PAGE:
Upon completion, block 770 invokes block 772, via execution path 771. Processing block 772 configures the HTTP response to the originating unique device identification request, shown as event 401 in FIG. 4, to extend the mobile device browser 7, time to live value of the GUID cookie by 6 months. In particular, if the client device 5 supports the writing and reading of cookies, the present system will store the GUID from the system into a cookie when an ad is served. If the client device 5 supports cookies, the cookie will automatically be transmitted in an HTTP cookie header with any subsequent ad request to the present system from the client device 5. That cookie value is the direct index to that device profile within the database of unique device profiles 430, and no search through the database is required to find the client device's profile since its associated profile is directly accessed from the database by the GUID cookie which serves as a primary key to the profile. A time to live value is specified during the ad deliver to extend the previously stored cookies valid lifetime.

Additionally the GUID is read from the device profile in unique device profiles database 430 of FIG. 4. Additionally, the GUID value is appended to the incoming request path portion 418 of the Unique Profile Management System Internet address URL, and performs a .NET “Response.Redirect” system call to the Internet address of 3rd server 70.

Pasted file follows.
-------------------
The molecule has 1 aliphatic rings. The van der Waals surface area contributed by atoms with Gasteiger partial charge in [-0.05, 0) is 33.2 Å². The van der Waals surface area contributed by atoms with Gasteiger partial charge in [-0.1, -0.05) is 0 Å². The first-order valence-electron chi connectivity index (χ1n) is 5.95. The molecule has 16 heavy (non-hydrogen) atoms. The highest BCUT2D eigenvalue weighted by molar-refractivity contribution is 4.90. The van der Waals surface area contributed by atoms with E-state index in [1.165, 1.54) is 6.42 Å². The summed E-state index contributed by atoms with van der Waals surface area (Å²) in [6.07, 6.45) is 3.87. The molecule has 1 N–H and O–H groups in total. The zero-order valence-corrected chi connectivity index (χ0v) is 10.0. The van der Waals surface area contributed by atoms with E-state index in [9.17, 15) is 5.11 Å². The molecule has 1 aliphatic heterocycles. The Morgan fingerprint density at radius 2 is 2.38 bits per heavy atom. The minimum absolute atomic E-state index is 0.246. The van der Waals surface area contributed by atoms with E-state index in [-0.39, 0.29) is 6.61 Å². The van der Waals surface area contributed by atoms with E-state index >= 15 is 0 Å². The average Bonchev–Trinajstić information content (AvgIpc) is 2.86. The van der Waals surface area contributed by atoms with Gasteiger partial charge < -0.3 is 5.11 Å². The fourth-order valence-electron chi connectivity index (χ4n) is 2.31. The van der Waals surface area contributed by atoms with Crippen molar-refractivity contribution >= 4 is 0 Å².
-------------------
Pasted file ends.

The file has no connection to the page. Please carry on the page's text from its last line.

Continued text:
The redirect response is received at the originating client device 5, mobile device browser 7 in FIG. 1B. The standard HTTP protocol handler in the mobile device browser interprets the redirect response and issues a request to the redirect address contained in the HTTP protocol redirect address header, which contains the GUID as the last keyword=value pair in the address, or alternatively passed as part of the query string, i.e., “uid=da3ad1cf-7967-4ffc-ae01-06f8f669f530/” portion of the URL shown immediately below:

http://mbs-dev.serving-sys.com/BurstingPipe/adServer.bs?cn=mb&c=
26&pli=414956&pi=0&f=5&uid=da3ad1cf-7967-4ffc-ae01-
06f8f669f530&ord=1079662023&on=UNK&dvc=GENERIC
WEB BROWSER&s=4